PNP officer-in-charge Lt. Gen. Archie Gamboa said they are looking forward to an intensified anti-illegal drug campaign that upholds the rule of law under her leadership.

Following the Vice President’s new role in the anti-illegal drug campaign, Gamboa said the PNP is open to studying the recalibration of the drug war.

“In any government approach it should be dynamic because time changes and me, personally, I would like to open up options because we had a drug war which I think is very successful. But if there is a need to recalibrate and maybe touch a few points, study it, then the PNP is open to it,” he said in a mix of English and Filipino.

Waiting for official invite

Because of a text message sent by then Cabinet secretary Leoncio Evasco Jr. telling her to “desist from attending all Cabinet meetings” in late 2016, Robredo has no plan of going to such meetings until she is officially invited back by Malacañang.

Panelo has repeatedly said the Vice President’s position as co-chairperson of ICAD has Cabinet rank.

“I was appointed co-chairman of ICAD, the position has Cabinet rank, but it was not indicated in the designation. That was what Sec. Panelo was saying during briefings, media guestings, but I’m still waiting for clarifications,” Robredo said on her Sunday radio show BISErbisyong Leni over dzXL.

She said she will continue to follow the Palace’s previous order asking her to skip Cabinet meetings unless she is invited.

Panelo, however, insisted there is no need for a formal invitation because Robredo is already part of the Cabinet when she accepted the post.

“Actually, if you are a member of the Cabinet, you don’t need invitation. If there is a scheduled Cabinet meeting, you are supposed to attend unless you cannot and you have to notify the Cabinet secretary,” Panelo said in a press briefing.

The Vice President stressed the cooperation between agencies under ICAD is more important than being invited to Cabinet meetings.

Senators urge CHR to work with VP

The Commission on Human Rights (CHR) should be of help in the campaign against illegal drugs by trying to involve itself in the work of Robredo, senators said yesterday.

Senate President Vicente Sotto III said it appeared the CHR does not know what the role of ICAD is when the commission requested documents from the body in connection with the administration’s war on drugs.

“They don’t have records. It’s a meeting of different agencies involved in illegal drugs and drug abuse, that’s how the inter-agency works. It does not have its own statistics, they might as well ask the PNP for it or the Dangerous Drugs Board, or the DOH, that’s the inter-agency committee,” Sotto told reporters.

Sen. Panfilo Lacson directed the CHR to the PNP. He recalled that when he spearheaded the inquiry into extrajudicial killings in the 17th Congress, the records of the campaign were “a source of miscommunication between the PNP and CHR.”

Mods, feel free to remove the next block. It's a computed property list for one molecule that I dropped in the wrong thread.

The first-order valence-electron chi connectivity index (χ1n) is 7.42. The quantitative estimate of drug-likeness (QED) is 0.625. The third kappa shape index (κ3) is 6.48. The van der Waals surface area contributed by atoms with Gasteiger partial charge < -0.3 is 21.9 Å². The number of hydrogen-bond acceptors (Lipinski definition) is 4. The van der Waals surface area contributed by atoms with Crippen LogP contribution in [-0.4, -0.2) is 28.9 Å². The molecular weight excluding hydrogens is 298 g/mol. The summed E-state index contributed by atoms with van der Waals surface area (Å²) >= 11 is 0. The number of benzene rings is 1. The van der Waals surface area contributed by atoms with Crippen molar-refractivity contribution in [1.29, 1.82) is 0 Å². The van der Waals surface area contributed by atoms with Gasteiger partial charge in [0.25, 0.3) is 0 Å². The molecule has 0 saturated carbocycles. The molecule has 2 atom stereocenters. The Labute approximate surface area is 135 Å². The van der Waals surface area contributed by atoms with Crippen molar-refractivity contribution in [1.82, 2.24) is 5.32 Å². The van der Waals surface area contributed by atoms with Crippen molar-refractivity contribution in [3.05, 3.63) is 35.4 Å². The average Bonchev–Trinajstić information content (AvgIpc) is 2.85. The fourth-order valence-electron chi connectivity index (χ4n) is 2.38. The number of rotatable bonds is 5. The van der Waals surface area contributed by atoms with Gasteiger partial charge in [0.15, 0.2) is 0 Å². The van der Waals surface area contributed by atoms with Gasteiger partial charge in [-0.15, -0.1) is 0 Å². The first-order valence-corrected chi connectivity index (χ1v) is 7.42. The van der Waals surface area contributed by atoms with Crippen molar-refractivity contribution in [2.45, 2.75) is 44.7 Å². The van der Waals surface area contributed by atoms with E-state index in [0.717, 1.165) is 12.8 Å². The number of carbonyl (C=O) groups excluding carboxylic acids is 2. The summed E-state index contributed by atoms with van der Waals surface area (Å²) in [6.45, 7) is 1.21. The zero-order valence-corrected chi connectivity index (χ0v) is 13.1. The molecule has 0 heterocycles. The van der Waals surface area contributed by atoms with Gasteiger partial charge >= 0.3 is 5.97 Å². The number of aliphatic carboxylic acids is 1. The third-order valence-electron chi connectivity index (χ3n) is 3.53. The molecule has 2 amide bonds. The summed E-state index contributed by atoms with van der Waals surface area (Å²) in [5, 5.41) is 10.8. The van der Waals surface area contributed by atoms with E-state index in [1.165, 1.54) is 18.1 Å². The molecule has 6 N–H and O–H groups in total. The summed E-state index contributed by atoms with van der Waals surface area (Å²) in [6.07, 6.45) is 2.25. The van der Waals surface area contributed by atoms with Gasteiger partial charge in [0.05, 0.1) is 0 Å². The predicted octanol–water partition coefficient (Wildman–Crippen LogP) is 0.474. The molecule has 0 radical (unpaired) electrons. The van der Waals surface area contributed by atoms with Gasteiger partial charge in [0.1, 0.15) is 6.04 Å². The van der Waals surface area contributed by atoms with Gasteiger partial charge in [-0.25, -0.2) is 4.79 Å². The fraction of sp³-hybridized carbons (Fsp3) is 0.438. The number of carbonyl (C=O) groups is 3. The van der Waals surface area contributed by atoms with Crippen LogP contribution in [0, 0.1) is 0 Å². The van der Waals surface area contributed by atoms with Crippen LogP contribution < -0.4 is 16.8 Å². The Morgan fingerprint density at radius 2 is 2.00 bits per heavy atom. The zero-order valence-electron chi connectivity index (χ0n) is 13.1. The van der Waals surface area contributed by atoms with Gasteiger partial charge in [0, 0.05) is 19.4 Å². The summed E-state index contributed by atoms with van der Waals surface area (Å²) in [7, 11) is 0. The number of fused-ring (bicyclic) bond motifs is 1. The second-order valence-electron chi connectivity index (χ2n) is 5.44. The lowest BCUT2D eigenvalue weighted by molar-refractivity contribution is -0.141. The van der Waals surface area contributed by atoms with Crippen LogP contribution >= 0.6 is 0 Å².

“The PNP had agreed at that time to provide the CHR with the records of their operations on a case to case basis,” Lacson said.

Sen. Christopher Go said the CHR should instead gather data on the victims of drug traffickers and pushers.

“The CHR should prioritize investigating the victims of drugs – not the lives of criminals. Let’s focus on the innocent victims,” he said.

‘Operation All Talk’

On Robredo’s media appearances since accepting the ICAD post last week, Speaker Alan Peter Cayetano reminded the Vice President to do her job first.

“I’ve been monitoring for the last three days, and it’s like from ‘Operation Tokhang,’ it became ‘Operation All Talk.’ Well, I was surprised. I guess it just so happens that the Vice President is the media’s favorite, or she likes media exposure,” he said in a mix of English and Filipino.

In an interview over CNN Philippines’ The Source, the leader of the 301-member House of Representatives said the more prudent thing for the Vice President to do at this early stage in her job is to focus on the task at hand.

Reacting to Cayetano’s comments, vice presidential spokesman Barry Gutierrez said yesterday there is no point in criticizing Robredo in her first few days as drug czar, as bickering will only make the drug lords happy.

“VP is just starting the work delegated to her by the President. It’s barely a week since she was appointed. If Speaker Cayetano couldn’t help the VP, he should stop attacking her,” he said in Filipino.

Senate Minority Leader Franklin Drilon said he is saddened by Cayetano’s comments, which he said “are totally uncalled for.”

“The gravity of this issue on illegal drugs calls for every one to set aside politics. In the remaining two and a half years of the administration, we should all work together to solve this problem,” he added. – With Alexis Romero, Paolo Romero, Delon Porcalla, Romina Cabrera